21st Century Transportation

Two stars of the hit show Mad Men teamed up with OSPIRG and the humor website Funny or Die to produce a video, Mad Fast Trains, pitching high-speed rail.

MORE RELIABLE, FASTER TRAINS ON TRACK

Improving passenger rail is an essential step to keeping commuters and commerce moving in Oregon and throughout the Pacific Northwest. Already, rising gas prices and rush hour traffic are straining Oregon commuters’ pocketbooks, patience and productivity. And with more than a million new residents expected to move to the state over the next twenty years, these problems will only worsen.

Inconvenient schedules and frequent delays prevent most Oregonians from using the Amtrak train between Eugene and Seattle. But state officials estimate that ridership in Oregon would double with only modest improvements to the existing rail service.

A faster, more reliable train would not only give commuters a better choice to get around the Willamette Valley, it could also save taxpayers money. The Oregon Department of Transportation estimates that the projected decrease in highway traffic from faster and more reliable rail service could save Oregon as much as $20 billion in fuel savings, fewer car accidents, and reduced highway maintenance. 

OSPIRG is advising the state on how to fund critical improvements and teaming up with business leaders, local officials, and the public to persuade lawmakers on the merits of improving rail service. 

Issue updates

Blog Post | Transportation

Why are young people driving less? | David Rosenfeld

New report by OSPIRG Foundation and Frontier Group that documents the nationwide decline in driving—and finds that young people are leading the trend. The report explores the many factors that have led to the decrease in driving among the young. Bottom line: if these trends are structural, as the data suggests, then transportation planners will need to overhaul their assumptions about whether the nation needs (or can afford) major highway expansions.

> Keep Reading
Report | OSPIRG Foundation | Transportation

Transportation and the New Generation

Federal and local governments have historically made massive investments in new highway capacity on the assumption that driving will continue to increase at a rapid and steady pace. The changing transportation preferences of young people—and Americans overall—throw those assumptions into doubt. The time has come for transportation policy to reflect the needs and desires of today’s Americans—not the worn-out conventional wisdom from days gone by.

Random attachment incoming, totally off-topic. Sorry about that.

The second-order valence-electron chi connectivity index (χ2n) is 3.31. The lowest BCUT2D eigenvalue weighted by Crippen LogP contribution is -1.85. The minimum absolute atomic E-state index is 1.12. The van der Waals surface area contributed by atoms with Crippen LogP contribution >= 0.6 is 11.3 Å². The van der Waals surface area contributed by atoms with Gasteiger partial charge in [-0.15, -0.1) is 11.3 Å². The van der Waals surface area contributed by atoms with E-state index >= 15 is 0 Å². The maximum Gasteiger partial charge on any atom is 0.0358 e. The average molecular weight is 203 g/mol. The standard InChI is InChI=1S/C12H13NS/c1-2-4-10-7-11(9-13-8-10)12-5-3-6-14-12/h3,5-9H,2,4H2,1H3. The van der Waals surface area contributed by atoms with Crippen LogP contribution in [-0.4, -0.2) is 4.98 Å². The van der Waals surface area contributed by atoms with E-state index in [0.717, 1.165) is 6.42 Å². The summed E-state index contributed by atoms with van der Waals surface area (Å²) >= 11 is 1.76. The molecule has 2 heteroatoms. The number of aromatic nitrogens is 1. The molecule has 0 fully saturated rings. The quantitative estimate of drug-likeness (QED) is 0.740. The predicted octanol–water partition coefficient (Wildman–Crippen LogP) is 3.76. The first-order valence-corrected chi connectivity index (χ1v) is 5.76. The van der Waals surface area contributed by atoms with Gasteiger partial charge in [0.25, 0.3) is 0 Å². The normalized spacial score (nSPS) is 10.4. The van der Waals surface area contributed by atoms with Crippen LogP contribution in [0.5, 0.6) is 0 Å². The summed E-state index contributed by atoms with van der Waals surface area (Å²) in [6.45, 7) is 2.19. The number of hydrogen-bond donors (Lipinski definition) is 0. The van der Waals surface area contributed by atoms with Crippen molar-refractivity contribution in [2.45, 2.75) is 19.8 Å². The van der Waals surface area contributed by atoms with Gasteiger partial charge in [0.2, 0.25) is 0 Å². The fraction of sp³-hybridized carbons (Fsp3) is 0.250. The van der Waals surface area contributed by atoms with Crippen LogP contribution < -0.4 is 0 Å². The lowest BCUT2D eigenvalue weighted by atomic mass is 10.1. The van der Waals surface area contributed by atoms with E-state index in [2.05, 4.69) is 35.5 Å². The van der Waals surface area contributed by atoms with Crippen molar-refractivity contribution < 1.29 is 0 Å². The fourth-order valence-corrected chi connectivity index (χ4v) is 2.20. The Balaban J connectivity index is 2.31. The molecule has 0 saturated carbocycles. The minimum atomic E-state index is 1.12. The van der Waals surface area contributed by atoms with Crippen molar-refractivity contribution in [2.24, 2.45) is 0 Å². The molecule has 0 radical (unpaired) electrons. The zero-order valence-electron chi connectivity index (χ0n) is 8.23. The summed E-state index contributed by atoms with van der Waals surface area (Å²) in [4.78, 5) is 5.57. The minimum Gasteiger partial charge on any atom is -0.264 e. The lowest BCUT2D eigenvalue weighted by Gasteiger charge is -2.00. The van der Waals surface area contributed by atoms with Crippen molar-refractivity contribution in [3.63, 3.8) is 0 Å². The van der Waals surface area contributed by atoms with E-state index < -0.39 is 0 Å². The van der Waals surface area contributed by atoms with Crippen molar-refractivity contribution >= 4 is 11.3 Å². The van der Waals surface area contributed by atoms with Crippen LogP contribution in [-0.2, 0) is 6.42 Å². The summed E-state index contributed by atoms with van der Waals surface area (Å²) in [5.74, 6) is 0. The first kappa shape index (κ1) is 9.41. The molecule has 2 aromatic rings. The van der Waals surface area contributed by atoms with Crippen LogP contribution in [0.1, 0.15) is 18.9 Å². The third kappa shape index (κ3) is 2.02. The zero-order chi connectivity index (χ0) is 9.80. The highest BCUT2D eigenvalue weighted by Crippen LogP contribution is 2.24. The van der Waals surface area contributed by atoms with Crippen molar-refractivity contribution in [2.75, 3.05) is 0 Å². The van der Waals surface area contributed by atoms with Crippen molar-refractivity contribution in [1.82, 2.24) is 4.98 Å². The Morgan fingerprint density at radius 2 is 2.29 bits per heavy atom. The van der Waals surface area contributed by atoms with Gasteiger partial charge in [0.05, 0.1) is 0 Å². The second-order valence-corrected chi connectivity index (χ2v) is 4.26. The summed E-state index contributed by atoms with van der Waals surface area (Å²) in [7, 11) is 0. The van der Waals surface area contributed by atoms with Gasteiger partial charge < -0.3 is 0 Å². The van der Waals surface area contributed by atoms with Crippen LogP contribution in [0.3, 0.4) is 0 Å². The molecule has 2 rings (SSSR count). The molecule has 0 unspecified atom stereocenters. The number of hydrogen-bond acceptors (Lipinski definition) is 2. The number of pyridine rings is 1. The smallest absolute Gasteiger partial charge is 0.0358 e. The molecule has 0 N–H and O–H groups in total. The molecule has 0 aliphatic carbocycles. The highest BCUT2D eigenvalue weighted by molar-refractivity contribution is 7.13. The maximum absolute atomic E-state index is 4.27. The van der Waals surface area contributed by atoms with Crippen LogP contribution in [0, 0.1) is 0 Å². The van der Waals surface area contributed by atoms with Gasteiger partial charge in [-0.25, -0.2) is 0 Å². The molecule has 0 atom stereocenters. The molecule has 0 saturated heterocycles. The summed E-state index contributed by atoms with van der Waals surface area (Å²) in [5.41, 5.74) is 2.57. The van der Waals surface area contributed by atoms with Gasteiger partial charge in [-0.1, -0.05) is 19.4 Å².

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Media Hit | Transportation

Study Says Teens are Waiting to Get Their Driver's License

Oregon's roads have actually increased in traffic over the last several years, but as far as drivers 15 to 18, that number has decreased.

The OSPIRG Foundation and Frontier Group say the key factors keeping kids off the roads include gas prices, insurance costs and finding different methods of transit such as biking or public transportation.

> Keep Reading
Blog Post | Transportation

The Little Train that Could ... and Did | David Rosenfeld

Tony Dutzik from the Frontier Group's latest post about Maine's Downeaster train. Interesting similarities between Maine's situation and Oregon's.

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Blog Post | Transportation

Something's Happening Here; What it Is Is Increasingly Clear | David Rosenfeld

Another incisive post from Tony Dutzik of the Frontier Group on why declining driving numbers are real, despite what some transit opponents claim.

 

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Blog Post

The Trump administration is making some pretty outlandish claims to justify its roll back of the nation’s most effective program at fighting climate change. Asserting that stronger fuel economy standards make our roads less safe, the administration moved last week to weaken Obama-era clean car standards -- but their claims just aren’t true.

News Release | OSPIRG Foundation

Highway projects are notorious for wasting taxpayer dollars. Now, a new report by the U.S. PIRG Education Fund and Frontier Group identifies nine wasteful highway expansion projects across the country, slated collectively to cost at least $30 billion.

Report | OSPIRG Foundation

America’s infrastructure is in rough shape. Many of our roads, bridges and transit systems are aging and in need of repair.

Yet, year after year, state and local governments propose billions of dollars’ worth of new and expanded highways that often do little to reduce congestion or address real transportation challenges, while diverting scarce funding from infrastructure repairs and 21st century transportation priorities. 

Report | OSPIRG Foundation

The adoption of large numbers of electric vehicles (EVs) offers many benefits for cities, including cleaner air and the opportunity to reduce greenhouse gas emissions. Electric vehicles are far cleaner than gasoline-powered cars, with lower greenhouse gas emissions and lower emissions of the pollutants that contribute to smog and particulate matter.

Blog Post

The stakes in the current infrastructure debate are high. But what matters most is not the size of any federal infrastructure package, nor how it is financed, nor even how many jobs it creates in the coming years. What matters most is building the infrastructure that will enable America to respond to the challenges and opportunities of the 21st century.

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